Baffling as it may be to normal people like you and me, a large percentage of highly paid professional athletes somehow end up in financial distress down the line. By one count, roughly three-fifths of NBA players go broke within just five years of retirement.
How is that possible? Josh Childress, a former NBA player who now plays overseas, explained in a video uploaded to YouTube by Grit Media this week.
Childress identified two main issues that young players face upon receiving their first checks. The first is a misunderstanding of just how high the taxes will be.
“The first mistake is people say, ‘Okay, I have $11 million.’ [No,] you got five over four years. So that million dollar house that you [bought thinking] you had $10 million more -- that house then becomes more expensive.”
He lists a number of other typical purchases and fees -- buying mom a house and car, agent fees, the NBA escrow account -- but then notes one larger cultural issue: the pressure to keep pace with the spending habits of those around you.
Childress said the questionable spending habits of veterans that came before him altered his own spending habits for the worse. To use a specific example, he tells the story of an NBA veteran making fun of his tattered toiletry bag, and him going out as a direct result and buying a Louis Vuitton-like bag instead.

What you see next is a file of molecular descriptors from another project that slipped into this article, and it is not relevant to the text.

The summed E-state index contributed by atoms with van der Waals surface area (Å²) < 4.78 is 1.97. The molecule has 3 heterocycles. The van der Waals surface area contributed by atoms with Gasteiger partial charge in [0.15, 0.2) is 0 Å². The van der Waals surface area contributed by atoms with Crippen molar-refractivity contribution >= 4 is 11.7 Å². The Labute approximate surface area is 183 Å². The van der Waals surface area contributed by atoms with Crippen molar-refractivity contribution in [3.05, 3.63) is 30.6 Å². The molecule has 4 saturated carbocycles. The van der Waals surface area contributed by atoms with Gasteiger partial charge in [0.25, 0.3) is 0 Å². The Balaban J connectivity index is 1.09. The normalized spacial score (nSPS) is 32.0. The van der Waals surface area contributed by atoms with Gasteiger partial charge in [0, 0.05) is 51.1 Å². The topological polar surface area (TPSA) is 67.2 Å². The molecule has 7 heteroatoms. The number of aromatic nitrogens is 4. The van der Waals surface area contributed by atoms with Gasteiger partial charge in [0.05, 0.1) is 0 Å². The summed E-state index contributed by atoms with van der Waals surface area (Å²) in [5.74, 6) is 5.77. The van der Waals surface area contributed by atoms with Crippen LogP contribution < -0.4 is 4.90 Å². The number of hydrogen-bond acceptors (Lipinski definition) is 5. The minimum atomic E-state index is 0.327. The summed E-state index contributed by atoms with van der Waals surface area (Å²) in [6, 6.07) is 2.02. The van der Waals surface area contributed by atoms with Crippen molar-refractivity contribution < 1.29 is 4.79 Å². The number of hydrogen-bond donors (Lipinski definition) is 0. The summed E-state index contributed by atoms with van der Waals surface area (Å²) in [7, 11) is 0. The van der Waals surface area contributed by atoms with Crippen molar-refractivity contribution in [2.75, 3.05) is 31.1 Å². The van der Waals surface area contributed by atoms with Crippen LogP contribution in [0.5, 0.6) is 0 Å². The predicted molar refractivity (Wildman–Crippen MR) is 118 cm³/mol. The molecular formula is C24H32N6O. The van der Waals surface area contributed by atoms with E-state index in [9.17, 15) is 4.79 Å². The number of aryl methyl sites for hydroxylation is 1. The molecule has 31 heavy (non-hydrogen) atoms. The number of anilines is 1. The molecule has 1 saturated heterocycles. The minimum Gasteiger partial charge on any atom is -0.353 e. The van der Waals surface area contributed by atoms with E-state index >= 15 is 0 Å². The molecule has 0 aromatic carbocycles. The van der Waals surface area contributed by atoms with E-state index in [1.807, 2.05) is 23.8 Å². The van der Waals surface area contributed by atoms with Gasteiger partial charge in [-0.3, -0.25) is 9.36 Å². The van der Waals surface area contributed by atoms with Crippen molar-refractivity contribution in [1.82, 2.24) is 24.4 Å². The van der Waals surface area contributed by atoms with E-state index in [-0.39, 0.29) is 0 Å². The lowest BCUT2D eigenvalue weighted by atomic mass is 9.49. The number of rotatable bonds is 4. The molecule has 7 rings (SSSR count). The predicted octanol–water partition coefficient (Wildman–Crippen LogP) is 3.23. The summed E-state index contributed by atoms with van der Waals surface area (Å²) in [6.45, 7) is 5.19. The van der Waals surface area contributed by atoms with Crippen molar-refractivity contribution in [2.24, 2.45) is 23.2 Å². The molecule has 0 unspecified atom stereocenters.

“If those are the guys that are taking you under their wing, that’s what you get used to,” he said. “And so thats how you think it has to be, and that’s how you think the life is, and you get caught up in that and you end up spending way more than you should.”
Before you condescendingly describe Childress and other NBA players as financially irresponsible, consider that the pressure to keep up with the Joneses and conspicuously consume is something many, many people -- both rich and not -- go through. NBA players, they're just like you and me.